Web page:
There’s a thing called the pre-1946 rule in Brisbane. The town planners use it. To approve a development, they often refer to an aerial photograph taken of Brisbane in 1946, which shows in detail every roofline that was there at the time. It’s fascinating to look at and I think it was taken for military purposes for intelligence in the event of a Japanese invasion (which is ironic given what I plan to do on my plot of land, but more on that later). It’s also a frustrating hurdle if you plan to develop an existing property.
It works this way: You are not allowed to demolish any part of a building, in particular the roofline, if it was there pre-1946. The rule is designed to protect the look of the streetscape that Brisbane is renown for, with its lovely gabled old-Queenslanders and their ornate balustrades and expansive verandahs. Bollocks. The policy is a failure and here’s why.
Queenslanders (the people, not the houses) don’t like sitting on their front verandahs drinking beer in a squatter’s chair. Queenslanders want to live in Tuscany. They want masonry. They want to feel European. They prefer to lock up their plasma televisions and buttoned leather chesterfields behind stucco and terracotta porticos so they can sip on their French champagne in air-conditioned comfort. It’s some kind of reaction to the old country town image Brisbane has been saddled with.
That doesn’t mean they break the pre-1946 rule. They can’t knock the original houses down so they encase the entire pre-1946 structure of their house behind an outer shell of terracotta and travertine. They entomb it. If good old Tutankhamen were a house, he’d be an old Queenslander. So the streetscape of Brisbane, thanks to a loophole in the pre-1946 rule is now dominated by homes built right out to the boundary with no eaves and no verandahs and no sign of life outside. All the living is done behind the walls.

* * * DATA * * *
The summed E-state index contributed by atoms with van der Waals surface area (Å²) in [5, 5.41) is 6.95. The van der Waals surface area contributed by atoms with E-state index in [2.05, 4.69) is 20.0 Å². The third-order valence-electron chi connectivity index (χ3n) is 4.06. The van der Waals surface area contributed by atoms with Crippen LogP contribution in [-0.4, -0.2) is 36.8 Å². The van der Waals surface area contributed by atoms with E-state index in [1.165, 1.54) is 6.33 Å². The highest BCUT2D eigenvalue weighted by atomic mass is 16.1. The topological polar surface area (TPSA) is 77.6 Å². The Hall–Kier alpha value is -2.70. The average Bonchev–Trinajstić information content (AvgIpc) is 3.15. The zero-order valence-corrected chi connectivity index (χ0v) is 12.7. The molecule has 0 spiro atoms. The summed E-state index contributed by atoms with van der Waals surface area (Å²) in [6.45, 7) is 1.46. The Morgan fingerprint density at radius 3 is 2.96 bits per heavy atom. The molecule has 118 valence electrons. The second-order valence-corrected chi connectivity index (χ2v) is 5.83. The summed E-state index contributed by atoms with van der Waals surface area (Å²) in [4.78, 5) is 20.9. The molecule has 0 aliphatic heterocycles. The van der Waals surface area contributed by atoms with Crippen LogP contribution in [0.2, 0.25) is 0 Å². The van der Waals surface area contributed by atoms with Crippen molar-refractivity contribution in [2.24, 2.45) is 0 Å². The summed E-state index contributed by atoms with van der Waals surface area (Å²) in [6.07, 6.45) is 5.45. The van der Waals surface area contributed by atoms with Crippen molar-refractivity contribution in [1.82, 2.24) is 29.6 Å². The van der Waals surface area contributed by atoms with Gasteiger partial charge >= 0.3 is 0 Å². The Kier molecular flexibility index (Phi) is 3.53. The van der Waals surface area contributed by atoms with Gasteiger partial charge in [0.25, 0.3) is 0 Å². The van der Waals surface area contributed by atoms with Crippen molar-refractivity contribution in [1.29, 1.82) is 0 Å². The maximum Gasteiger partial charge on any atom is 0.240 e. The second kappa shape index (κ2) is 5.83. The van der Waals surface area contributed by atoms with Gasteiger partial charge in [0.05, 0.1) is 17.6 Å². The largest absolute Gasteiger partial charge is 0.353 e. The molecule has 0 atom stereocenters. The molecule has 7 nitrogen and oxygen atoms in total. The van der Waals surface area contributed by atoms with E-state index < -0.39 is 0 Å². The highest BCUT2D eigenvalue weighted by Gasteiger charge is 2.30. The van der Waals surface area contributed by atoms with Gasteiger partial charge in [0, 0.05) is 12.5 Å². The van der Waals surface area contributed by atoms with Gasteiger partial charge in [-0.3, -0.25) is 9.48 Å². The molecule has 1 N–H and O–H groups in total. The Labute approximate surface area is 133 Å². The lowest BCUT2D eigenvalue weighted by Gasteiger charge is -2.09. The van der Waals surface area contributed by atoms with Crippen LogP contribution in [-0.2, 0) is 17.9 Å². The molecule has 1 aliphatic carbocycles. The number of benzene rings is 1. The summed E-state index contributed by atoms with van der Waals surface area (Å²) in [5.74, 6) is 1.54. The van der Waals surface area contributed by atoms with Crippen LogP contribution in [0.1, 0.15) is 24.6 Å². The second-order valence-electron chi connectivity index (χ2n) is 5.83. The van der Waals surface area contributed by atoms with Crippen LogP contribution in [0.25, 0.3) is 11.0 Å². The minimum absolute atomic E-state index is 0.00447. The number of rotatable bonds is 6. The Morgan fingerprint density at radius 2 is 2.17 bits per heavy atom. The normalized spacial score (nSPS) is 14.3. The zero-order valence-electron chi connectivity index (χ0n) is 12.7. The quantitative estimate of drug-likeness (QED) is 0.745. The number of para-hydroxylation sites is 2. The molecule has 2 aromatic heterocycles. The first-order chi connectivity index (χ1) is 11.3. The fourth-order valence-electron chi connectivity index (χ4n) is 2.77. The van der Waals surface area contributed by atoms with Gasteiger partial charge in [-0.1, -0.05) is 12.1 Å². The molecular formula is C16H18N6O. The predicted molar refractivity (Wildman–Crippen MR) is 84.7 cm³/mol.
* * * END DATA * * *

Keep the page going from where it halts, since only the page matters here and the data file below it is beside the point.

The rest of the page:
I don’t like this idea. It’s very antisocial.
So when I found what I call the Greenhouse House, which is actually called the F3 House by Koh Kitayama + architecture WORKSHOP in Japan, I rejoiced. It was ironic. It was clever. And it somehow paid lip service to this robotic repetition of square houses, with a gabled roof, no eaves, maximizing every centimeter of space the block afforded whilst still thumbing its nose at everyone in the street.
It invites the street in, but still maintains its distance. How fucking awesomely clever.
The house is deceptively simple with hidden engineering genius. It looks like a white box (a shipping container, even) with two rooms inside. On the top of the box is a deck. Under the box is a garage. And the whole shebang is contained within a steel structure of greenhouse glass and window frames. There’s outdoor living galore, but it’s actually protected. It throws some privacy out the window, but seriously do I need to mention Facebook and Instagram and online dating? There’s more privacy in this house than there is in your typical Facebook profile.
I’ll be using the Greenhouse House as part of my conceptual brief to my architect as well. Hello, Hamilton. You’re going to see a whole lot more of me.